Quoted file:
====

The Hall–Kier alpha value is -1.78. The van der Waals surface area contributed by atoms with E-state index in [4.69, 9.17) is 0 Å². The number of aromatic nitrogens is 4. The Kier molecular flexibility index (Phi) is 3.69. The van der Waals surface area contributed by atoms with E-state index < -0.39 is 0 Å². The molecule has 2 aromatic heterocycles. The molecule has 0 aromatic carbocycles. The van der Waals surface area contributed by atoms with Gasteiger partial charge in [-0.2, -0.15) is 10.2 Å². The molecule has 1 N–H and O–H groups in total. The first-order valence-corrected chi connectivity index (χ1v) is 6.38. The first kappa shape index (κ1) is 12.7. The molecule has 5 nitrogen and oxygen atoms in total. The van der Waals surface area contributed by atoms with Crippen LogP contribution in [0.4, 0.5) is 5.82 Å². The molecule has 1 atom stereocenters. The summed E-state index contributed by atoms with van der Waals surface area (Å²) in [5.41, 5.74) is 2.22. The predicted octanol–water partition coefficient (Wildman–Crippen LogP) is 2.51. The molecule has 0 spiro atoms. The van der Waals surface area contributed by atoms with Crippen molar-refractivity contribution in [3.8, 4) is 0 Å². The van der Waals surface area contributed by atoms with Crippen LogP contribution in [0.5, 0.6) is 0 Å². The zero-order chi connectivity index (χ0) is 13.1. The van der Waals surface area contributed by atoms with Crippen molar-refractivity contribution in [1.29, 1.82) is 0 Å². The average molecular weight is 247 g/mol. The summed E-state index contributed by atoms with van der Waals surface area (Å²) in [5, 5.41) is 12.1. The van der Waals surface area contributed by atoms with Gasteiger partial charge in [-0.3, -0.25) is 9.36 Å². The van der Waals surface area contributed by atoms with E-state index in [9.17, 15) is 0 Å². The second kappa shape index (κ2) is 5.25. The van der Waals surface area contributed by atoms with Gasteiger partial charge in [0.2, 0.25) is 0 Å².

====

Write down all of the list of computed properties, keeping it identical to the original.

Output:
The Hall–Kier alpha value is -1.78. The van der Waals surface area contributed by atoms with E-state index in [4.69, 9.17) is 0 Å². The number of aromatic nitrogens is 4. The Kier molecular flexibility index (Phi) is 3.69. The van der Waals surface area contributed by atoms with E-state index < -0.39 is 0 Å². The molecule has 2 aromatic heterocycles. The molecule has 0 aromatic carbocycles. The van der Waals surface area contributed by atoms with Gasteiger partial charge in [-0.2, -0.15) is 10.2 Å². The molecule has 1 N–H and O–H groups in total. The first-order valence-corrected chi connectivity index (χ1v) is 6.38. The first kappa shape index (κ1) is 12.7. The molecule has 5 nitrogen and oxygen atoms in total. The van der Waals surface area contributed by atoms with Crippen LogP contribution in [0.4, 0.5) is 5.82 Å². The molecule has 1 atom stereocenters. The summed E-state index contributed by atoms with van der Waals surface area (Å²) in [5.41, 5.74) is 2.22. The predicted octanol–water partition coefficient (Wildman–Crippen LogP) is 2.51. The molecule has 0 spiro atoms. The van der Waals surface area contributed by atoms with Crippen molar-refractivity contribution in [3.8, 4) is 0 Å². The van der Waals surface area contributed by atoms with Crippen LogP contribution in [0.5, 0.6) is 0 Å². The zero-order chi connectivity index (χ0) is 13.1. The van der Waals surface area contributed by atoms with Crippen molar-refractivity contribution in [1.29, 1.82) is 0 Å². The average molecular weight is 247 g/mol. The summed E-state index contributed by atoms with van der Waals surface area (Å²) in [5, 5.41) is 12.1. The van der Waals surface area contributed by atoms with Gasteiger partial charge in [-0.3, -0.25) is 9.36 Å². The van der Waals surface area contributed by atoms with E-state index in [9.17, 15) is 0 Å². The second kappa shape index (κ2) is 5.25. The van der Waals surface area contributed by atoms with Gasteiger partial charge in [0.2, 0.25) is 0 Å².